I felt like, you know, coming up, he was that artist that, you know, each time he released a new album and new music, there was an evolution and we were here for the ride and nodding our heads to it at the same time. But now I'm kind of lost on what to really think about our guy. And, you know, I think the new documentary complicates that more for me.

THOMPSON: I'm in a similar boat, I think, to you guys. I mean, I really fell in love with those early records, in part due to something that kind of comes out in this documentary, which is that when Kanye first emerged, it was as a scrappy underdog. And part of his pitch as a rapper was his relatability - coming out and saying, like, I'm not able to credibly represent myself, you know, the way a lot of rappers do.


KANYE WEST: I feel like I can't sell to you that I'm finna (ph) come up and take your life. Like, I'm not going to rap to you, like, go - I'm going to take your life because I think that's what's hot or what's industry-ready. Man, I don't give a [expletive] about the industry, man.

THOMPSON: When he did "Through The Wire" on "The College Dropout," which is something that he talks about in this documentary, he's rapping through a wire because his jaw has been broken in a car accident. And it's this very relatable and humble - there was a humility to the way that he presented himself as an artist. And as these subsequent albums rolled out, you heard him find his voice more and more and find this power more and more. And so by the time you get to albums like "My Beautiful Dark Twisted Fantasy," you are just hearing this guy at the top of his game sonically. And as a rapper and as a presence, that is remarkable.

But when you're assessing the entirety of his recorded work, the ability to separate the art from the artist feels impossible because the art is the artist. It's happened with some of his earlier stuff, but can you imagine someone covering a recent Kanye West song?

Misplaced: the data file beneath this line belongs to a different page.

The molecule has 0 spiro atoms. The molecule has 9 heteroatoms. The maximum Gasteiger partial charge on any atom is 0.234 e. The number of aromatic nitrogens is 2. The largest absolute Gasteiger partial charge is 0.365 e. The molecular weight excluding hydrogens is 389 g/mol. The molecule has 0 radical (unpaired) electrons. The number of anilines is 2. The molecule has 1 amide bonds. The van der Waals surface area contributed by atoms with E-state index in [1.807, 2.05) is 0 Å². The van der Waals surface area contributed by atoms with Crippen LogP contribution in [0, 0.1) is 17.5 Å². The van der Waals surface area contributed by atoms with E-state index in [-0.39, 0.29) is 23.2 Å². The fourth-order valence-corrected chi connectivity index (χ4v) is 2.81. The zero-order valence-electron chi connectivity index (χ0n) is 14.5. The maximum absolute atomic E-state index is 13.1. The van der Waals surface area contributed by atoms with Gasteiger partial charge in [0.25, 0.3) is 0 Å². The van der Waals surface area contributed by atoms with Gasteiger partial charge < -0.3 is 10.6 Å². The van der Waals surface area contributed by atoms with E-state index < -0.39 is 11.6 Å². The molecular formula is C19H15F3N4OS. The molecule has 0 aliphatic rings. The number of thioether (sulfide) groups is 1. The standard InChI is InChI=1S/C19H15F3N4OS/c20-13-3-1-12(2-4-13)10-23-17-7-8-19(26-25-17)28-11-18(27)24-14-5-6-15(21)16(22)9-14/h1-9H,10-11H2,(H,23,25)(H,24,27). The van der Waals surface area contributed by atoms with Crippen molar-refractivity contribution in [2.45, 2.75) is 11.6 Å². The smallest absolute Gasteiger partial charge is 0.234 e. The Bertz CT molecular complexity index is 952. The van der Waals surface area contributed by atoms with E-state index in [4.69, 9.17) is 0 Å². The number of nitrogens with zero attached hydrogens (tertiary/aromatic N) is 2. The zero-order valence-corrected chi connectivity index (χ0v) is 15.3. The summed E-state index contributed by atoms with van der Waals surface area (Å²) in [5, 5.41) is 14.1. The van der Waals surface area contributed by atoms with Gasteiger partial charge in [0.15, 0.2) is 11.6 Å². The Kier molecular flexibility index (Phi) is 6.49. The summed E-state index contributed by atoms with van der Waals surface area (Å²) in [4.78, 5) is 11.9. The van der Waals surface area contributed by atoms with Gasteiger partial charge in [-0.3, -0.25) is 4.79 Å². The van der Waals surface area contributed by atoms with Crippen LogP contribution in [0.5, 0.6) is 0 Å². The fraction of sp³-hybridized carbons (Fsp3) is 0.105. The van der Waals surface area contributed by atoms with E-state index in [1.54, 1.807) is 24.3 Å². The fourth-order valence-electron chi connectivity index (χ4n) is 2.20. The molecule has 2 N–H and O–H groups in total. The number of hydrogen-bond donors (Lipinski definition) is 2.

LEE: That's true. Yeah, I don't think I'd be able to imagine that at all, Stephen.


GODFREY: I'd be here for it, though, for sure.

LEE: Would we? I don't know.

GODFREY: I don't know - depends on the song, I guess.


THOMPSON: I mean, before we kind of get to unpacking just this enormous creative legacy and all the controversies around it, like, what are your favorite Kanye works, like, that, to you, captures who he is at his best?

LEE: For me personally, Stephen, that is tricky because I think for much of his career, with every single album came sort of an evolution or, like, a new phase in his career that made it much more exciting, that really added to our understanding as Kanye really sort of complicated it. So when we first get to "The College Dropout" - right? - like you said, Stephen, there is this humility. And more specifically, he is able to sort of seamlessly navigate these two divisive spaces within hip-hop, which is the mainstream commercial successes that his label at the time, Roc-A-Fella, like, really came to espouse and this sort of countercultural, conscious hip-hop that was supposed to be, like, the antithesis of that. And Kanye was able to really, like, navigate this space literally just by acknowledging that he is self-conscious and he's just the first to admit it.

So that era of Kanye is always going to be very nostalgic for me. But in all honesty, I think for most of his albums, I feel like there was always just, like, this really striking evolution. Like, with "Stronger," like, at once, like, Daft Punk fans and "Akira" fans shook hands and said, OK, we are one. Like, I felt seen.

THOMPSON: (Laughter).


K WEST: (Rapping) Haters. Now that don't kill me can only make me stronger. I need you to hurry up now 'cause I can't wait much longer. I know I got to be right now 'cause I can't get much wronger.

LEE: I'm also fond of "808s & Heartbreak" 'cause that album essentially gives birth to artists like Drake. And in this household, we respect anybody who respects Phil Collins as well.

THOMPSON: (Laughter).

LEE: So, I mean, there are so many different evolutions. "My Beautiful Dark Twisted Fantasy," as well, like you said, Stephen, I think that was where it seemed like there were going to be no creative limits. Like, the - just the mere image of Rick Ross and Bon Iver being at the same artist camp to come together for this larger vision was so, so exciting, so thrilling to watch.